The American Electronics Association claimed an EU proposal was WTO-illegal in part because its restrictions on trade in certain heavy metals used to manufacture electronics products are not based on international standards.
  • U.S. v. Guatemala on baby-food trademark
    See Baby-Food Trademark Controversy page
    U.S. threats of WTO action on behalf of the intellectual property rights of Gerber, the baby-food producer, forced Guatemala to weaken a successful public-health code protecting mothers and infants. The Guatemalan code was based on the based on the Code of Marketing of Breast Milk Substitutes drafted by the World Health Organization and UNICEF.
  • U.S. v. Europe, Japan and Australia on labeling of genetically modified foods
    See Genetically Modified Foods Controversy page
  • U.S. v. Denmark on ban on lead compounds
    See Lead Compounds Controversy page
    U.S. threat to challenge Danish ban on lead compounds.
  • U.S. & EU v. Japan on clean-air laws implementing Kyoto Protocol
    See Greenhouse Gases Controversy page
    When Japan adopted auto fuel-efficiency proposals to curtail greenhouse gases in accordance with the 1997 Kyoto Protocol, the U.S. and E.U. threatened WTO action under the Agreement on Technical Barriers To Trade on behalf of Ford and Daimler-Chrysler. In this case, even though the Japanese law complied with the Kyoto Protocol and did not exceed its standards, the regulations were challenged as discriminatory and unnecessarily trade-restrictive.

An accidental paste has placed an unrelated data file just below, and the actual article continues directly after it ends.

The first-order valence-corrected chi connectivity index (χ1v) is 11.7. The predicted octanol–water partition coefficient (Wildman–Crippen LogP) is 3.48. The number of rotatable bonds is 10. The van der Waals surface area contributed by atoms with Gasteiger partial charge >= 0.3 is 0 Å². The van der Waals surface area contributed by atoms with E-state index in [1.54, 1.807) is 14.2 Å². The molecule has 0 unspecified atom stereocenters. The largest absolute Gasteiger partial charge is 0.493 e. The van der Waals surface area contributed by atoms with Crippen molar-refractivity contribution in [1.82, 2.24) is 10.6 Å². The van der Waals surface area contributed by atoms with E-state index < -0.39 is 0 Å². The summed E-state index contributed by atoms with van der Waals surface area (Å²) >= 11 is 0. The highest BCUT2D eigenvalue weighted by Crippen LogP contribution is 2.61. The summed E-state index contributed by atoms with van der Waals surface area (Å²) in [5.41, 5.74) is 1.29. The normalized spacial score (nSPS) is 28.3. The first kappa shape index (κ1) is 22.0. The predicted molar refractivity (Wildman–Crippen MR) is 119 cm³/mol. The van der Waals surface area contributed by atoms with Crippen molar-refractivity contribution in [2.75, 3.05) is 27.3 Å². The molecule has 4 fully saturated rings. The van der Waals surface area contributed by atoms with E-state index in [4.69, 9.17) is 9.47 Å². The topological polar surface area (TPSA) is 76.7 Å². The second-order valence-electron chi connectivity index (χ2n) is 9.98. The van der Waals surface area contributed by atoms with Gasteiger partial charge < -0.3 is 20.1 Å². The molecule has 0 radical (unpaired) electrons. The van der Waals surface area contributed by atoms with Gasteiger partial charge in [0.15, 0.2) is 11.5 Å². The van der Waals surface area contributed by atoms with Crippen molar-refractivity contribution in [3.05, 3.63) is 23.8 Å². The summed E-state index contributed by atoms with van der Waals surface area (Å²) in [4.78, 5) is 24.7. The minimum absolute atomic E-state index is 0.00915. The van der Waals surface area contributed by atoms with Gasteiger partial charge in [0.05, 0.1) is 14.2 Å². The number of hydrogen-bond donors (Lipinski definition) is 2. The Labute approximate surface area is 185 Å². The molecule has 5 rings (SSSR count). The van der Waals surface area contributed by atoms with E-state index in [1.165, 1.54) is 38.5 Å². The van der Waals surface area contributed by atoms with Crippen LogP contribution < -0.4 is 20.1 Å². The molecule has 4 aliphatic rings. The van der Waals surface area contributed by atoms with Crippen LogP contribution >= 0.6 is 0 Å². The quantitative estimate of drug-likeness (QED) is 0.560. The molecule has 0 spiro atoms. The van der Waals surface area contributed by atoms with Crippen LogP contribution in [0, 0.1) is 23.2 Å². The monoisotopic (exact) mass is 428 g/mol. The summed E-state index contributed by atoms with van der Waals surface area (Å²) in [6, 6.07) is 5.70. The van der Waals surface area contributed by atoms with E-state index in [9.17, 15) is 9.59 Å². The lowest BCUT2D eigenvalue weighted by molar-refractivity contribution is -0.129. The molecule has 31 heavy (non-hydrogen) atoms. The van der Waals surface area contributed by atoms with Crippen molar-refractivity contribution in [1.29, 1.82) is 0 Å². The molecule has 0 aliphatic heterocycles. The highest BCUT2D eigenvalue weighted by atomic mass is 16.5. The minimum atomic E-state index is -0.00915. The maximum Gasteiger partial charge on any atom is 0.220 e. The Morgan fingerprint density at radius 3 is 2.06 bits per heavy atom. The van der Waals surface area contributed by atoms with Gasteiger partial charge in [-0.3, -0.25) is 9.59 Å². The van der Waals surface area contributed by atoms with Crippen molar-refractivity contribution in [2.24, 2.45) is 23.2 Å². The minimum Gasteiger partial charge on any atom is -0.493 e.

• Chemical companies v. U.S. Environmental Protection Agency restrictions on a fungicide
    Folpet is a fungicide registered as a probable human carcinogen. In the early 90s, the U.S. Environmental Protection Agency eliminated tolerances for Folpet residues on most foods because the manufacturer did not provide the data necessary to set standards. U.S. and European chemical and agribusiness companies attacked the restrictions. Most of the challenges said that the U.S. standard was WTO-illegal because the Codex Alimentarius allows Folpet residues on food, and under the WTO the U.S. could not have a higher food safety standard than the Codex without scientific proof to support it. Eventually, the manufacturer of Folpet provided data on several food items and the EPA set tolerances for residues on them.
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Official WTO Web site

  • Agreement on the Application of Sanitary and Phytosanitary Measures (SPS)
    See SPS page
  • Agreement on Technical Barriers To Trade (TBT)
    See TBT page

By Peter Costantini ~ Seattle ~ November 2001